Tuesday, May 4, 2010
Home Sweet Home
It sure is good to be able to sleep in my own bed with my wife next to me. It is also nice to bird some places that I know well, like my own property. I walked some of our trails yesterday morning which was on the cool side compared to Florida. I saw 22 new birds for the week including 2 new year birds--acadian flycatcher and yellow-breasted chat.
Last nite we had 2 of our neighbor friends and chefs over to share some food and wine. They brought hot out of their oven a small appetizer pizza topped with cheese, arugula and speck--yummy! We drank an '08 arneis from Giacosa with the pizza, and then followed it with an '00 pur sang (sauvignon blanc) from Didier Dagueneau while we finished cooking the main course.
I grilled some deboned and pounded flat chicken/thigh meat seasoned with herbs de provence, salt, pepper and Tuscan olive oil. Alongside the chicken I also grilled some asparagus from both our garden, and my sister's. My wife made a risotto with leaks from our garden, raw milk asiago cheese made at the dairy that is part of our shared property, and my sis's husband's shitake mushrooms grown by him on oak logs. We imbibed a '90 Beaucastel chateauneuf du pape, and a '90 barolo from Aldo Conterno. These were in honor of our daughter's birth year and month. The food and wine combined was one of the best meals of my big year so far, and reinforces that the food made in your own kitchen can qualify for the big night part of this big year.
There was still room for dark chocolate cake, strawberries picked from our garden and vanilla ice cream. Unfortunately, we tried a 1986 white riesling dessert wine from Navarro which had slid way down the hill from its glory days. You can't win them all when drinking older wine!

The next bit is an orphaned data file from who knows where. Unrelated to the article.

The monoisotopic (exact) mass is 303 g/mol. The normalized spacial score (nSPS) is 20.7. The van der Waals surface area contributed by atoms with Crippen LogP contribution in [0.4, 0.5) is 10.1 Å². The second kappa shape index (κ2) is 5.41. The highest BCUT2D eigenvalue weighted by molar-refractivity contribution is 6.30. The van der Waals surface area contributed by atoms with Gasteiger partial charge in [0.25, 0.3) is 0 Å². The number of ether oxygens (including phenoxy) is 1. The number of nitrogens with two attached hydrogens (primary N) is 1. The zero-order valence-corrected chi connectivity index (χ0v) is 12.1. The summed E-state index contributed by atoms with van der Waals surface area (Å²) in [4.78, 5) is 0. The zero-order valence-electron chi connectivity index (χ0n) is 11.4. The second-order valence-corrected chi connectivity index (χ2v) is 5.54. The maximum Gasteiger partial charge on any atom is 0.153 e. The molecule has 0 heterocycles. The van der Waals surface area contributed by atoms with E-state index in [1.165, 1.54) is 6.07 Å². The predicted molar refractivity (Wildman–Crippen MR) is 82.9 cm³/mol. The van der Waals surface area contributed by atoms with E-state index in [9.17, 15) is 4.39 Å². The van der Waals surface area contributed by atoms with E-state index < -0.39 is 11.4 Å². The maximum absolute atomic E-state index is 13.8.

This morning I was up at 6 AM to pick up my Chapel Hill friend who had just birded in Florida with me to drive 90 minutes to a place called Howell Woods. It is one of my very favorite birding spots in the spring. I always find swainson's warbler here, which I still needed for this big year, and today was no exception. We saw one soon after starting the loop drive, and had another near the end of the loop. In between we found the barred owl shown at the top, and also a group of bird banders. Each spring people volunteer to train with a woman who currently lives in New Jersey. There is a beginner's group one week, and then an advanced group the next. The second photo above is of a northern waterthrush that was caught in a mist net (remember you can click on the photos to make them larger).
The banding group also learns how to identify the age of the bird by studying it briefly before releasing it. While we were with them--about 20 minutes--they banded a white-throated sparrow, veery, carolina wren, cowbird, white-eyed vireo, indigo bunting, and the waterthrush. It was a very informative 20 minutes and made our birding day so much better.
We also saw a red-headed woodpecker (new year bird), mississippi kite, several warblers (kentucky, black-throated green, prairie, american redstart, prothonotary, pine and common yellowthroat), blue grosbeak, loggerhead shrike, summer tanager, and many others birds adding up to 64 different species in about 3 hours.
Back in Chapel Hill we found a mother wood duck (new year bird) and 5 ducklings. After dropping off my friend, I took a walk along our creeks and found one of our resident louisiana waterthrushs--also a new year bird.
So 5 days into this week the overall bird count is at 122, and 6 new year birds in the past 2 days brings the YTD number to 527. I will bird our land again tomorrow before leaving early Thursday for Washington DC and beyond. Stay tuned!